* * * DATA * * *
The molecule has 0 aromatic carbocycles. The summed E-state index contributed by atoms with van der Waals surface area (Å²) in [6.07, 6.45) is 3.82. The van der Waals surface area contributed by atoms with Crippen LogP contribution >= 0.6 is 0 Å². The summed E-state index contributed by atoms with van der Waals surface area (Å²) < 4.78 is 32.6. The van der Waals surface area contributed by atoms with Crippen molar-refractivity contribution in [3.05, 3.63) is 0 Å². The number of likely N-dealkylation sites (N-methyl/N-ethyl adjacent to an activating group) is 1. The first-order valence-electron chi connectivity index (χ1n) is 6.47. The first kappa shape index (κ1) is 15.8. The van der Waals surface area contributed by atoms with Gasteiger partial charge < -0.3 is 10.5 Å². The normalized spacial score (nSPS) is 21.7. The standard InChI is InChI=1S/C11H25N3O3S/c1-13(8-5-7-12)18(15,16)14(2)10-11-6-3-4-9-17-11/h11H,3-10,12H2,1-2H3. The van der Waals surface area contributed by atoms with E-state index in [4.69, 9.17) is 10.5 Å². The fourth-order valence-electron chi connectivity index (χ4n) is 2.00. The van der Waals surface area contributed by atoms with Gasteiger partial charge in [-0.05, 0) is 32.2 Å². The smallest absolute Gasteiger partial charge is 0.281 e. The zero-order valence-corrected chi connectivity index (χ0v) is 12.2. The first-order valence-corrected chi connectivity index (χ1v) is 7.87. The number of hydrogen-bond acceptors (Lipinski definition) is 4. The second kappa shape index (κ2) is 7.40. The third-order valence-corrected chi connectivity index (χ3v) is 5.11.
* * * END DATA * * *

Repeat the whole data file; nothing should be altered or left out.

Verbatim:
The molecule has 0 aromatic carbocycles. The summed E-state index contributed by atoms with van der Waals surface area (Å²) in [6.07, 6.45) is 3.82. The van der Waals surface area contributed by atoms with Crippen LogP contribution >= 0.6 is 0 Å². The summed E-state index contributed by atoms with van der Waals surface area (Å²) < 4.78 is 32.6. The van der Waals surface area contributed by atoms with Crippen molar-refractivity contribution in [3.05, 3.63) is 0 Å². The number of likely N-dealkylation sites (N-methyl/N-ethyl adjacent to an activating group) is 1. The first-order valence-electron chi connectivity index (χ1n) is 6.47. The first kappa shape index (κ1) is 15.8. The van der Waals surface area contributed by atoms with Gasteiger partial charge < -0.3 is 10.5 Å². The normalized spacial score (nSPS) is 21.7. The standard InChI is InChI=1S/C11H25N3O3S/c1-13(8-5-7-12)18(15,16)14(2)10-11-6-3-4-9-17-11/h11H,3-10,12H2,1-2H3. The van der Waals surface area contributed by atoms with E-state index in [4.69, 9.17) is 10.5 Å². The fourth-order valence-electron chi connectivity index (χ4n) is 2.00. The van der Waals surface area contributed by atoms with Gasteiger partial charge in [-0.05, 0) is 32.2 Å². The smallest absolute Gasteiger partial charge is 0.281 e. The zero-order valence-corrected chi connectivity index (χ0v) is 12.2. The first-order valence-corrected chi connectivity index (χ1v) is 7.87. The number of hydrogen-bond acceptors (Lipinski definition) is 4. The second kappa shape index (κ2) is 7.40. The third-order valence-corrected chi connectivity index (χ3v) is 5.11.